In our continued effort to diversify our content, Terminal Laughter brings you a new weekly column, Great Laughs. Proceeding from the suggestion that nowadays it’s the stuff of pop culture (and the funny stuff especially) that binds us together, we’ll explore some piece of pop ephemera that packs repeat laughs. It could be a movie, a Simpsons episode, a comedy sketch, a stand-up bit, whatever. So remember: every Thursday (more-or-less), you’ll get a new Great Laughs column. And feel free to suggest your own, as the pickings will inevitably dwindle as weeks pass.
May 14, 2009
I think it was probably somewhere around the time I heard that he’d be strapping on the flaming chains to play skeletal vigilante Johnny Blaze in Ghost Rider that I really got into Nicolas Cage. Of course, as a younger man I’d always liked his films. Coming in just as Cage was making his uncomfortable action hero turn in the late 90s, I remember watching The Rock, Con Air and Face/Off with a zeal that had hitherto been reserved for Jurassic Park, Robocop and Terminator 2 (great films all, but crucially lacking the Cage factor). […]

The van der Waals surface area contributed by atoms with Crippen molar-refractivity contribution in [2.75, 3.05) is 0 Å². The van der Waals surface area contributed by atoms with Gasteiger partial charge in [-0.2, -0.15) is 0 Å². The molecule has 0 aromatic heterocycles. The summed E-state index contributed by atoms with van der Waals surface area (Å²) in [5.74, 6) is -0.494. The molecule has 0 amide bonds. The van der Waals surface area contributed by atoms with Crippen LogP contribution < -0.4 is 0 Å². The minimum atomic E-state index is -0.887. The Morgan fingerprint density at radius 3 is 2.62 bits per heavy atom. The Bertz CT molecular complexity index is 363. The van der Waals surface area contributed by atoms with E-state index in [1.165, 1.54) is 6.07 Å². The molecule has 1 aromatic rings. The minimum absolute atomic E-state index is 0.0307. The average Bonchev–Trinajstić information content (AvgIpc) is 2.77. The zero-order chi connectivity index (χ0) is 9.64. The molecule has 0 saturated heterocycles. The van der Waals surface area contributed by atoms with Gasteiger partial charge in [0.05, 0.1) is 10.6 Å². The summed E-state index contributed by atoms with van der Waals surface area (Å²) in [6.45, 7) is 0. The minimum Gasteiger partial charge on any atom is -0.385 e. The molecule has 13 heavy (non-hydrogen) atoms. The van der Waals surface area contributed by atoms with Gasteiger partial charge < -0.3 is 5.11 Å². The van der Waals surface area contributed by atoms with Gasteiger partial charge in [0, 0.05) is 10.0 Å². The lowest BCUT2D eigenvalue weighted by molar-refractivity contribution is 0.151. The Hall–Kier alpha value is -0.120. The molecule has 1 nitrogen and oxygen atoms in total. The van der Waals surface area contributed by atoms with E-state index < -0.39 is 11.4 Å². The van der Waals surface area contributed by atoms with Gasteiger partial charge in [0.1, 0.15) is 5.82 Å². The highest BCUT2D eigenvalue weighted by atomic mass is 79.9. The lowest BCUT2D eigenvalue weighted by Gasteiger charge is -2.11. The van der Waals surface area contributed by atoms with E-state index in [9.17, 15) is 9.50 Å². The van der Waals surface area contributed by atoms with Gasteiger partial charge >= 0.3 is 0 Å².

May 7, 2009
While I’ll admit to having no small soft spot for doped-out slacker comedy, Mitch Hedberg’s brand of stoner jiving has always struck me as being as hilarious as it is charming. While his later albums, Mitch All Together (2003) and the posthumous Do You Believe in Gosh? (2008) present a Hedberg who is noticeably more confident, having grown into a something of a cult comedy icon, Strategic Grill Locations has Hedberg at his most bashful. And it’s this uneasiness that makes his first album so funny. […]
April 30, 2009
For the benefit of the uninitiated, Office Space is perhaps the most perceptive comedy since Slap Shot in terms of examining issues of collar-colour. Ron Livingston plays Peter Gibbons, a disaffected computer programmer who slaves away in a cubicle updating bank software for the Y2K switch. The company, Initech, is plagued by excessive management, with numerous supervisors casually popping by Peter’s desk to casually condescend him about one or another bureaucratic misstep (most famously his forgetting to attach new cover sheets to his TPS reports).[…]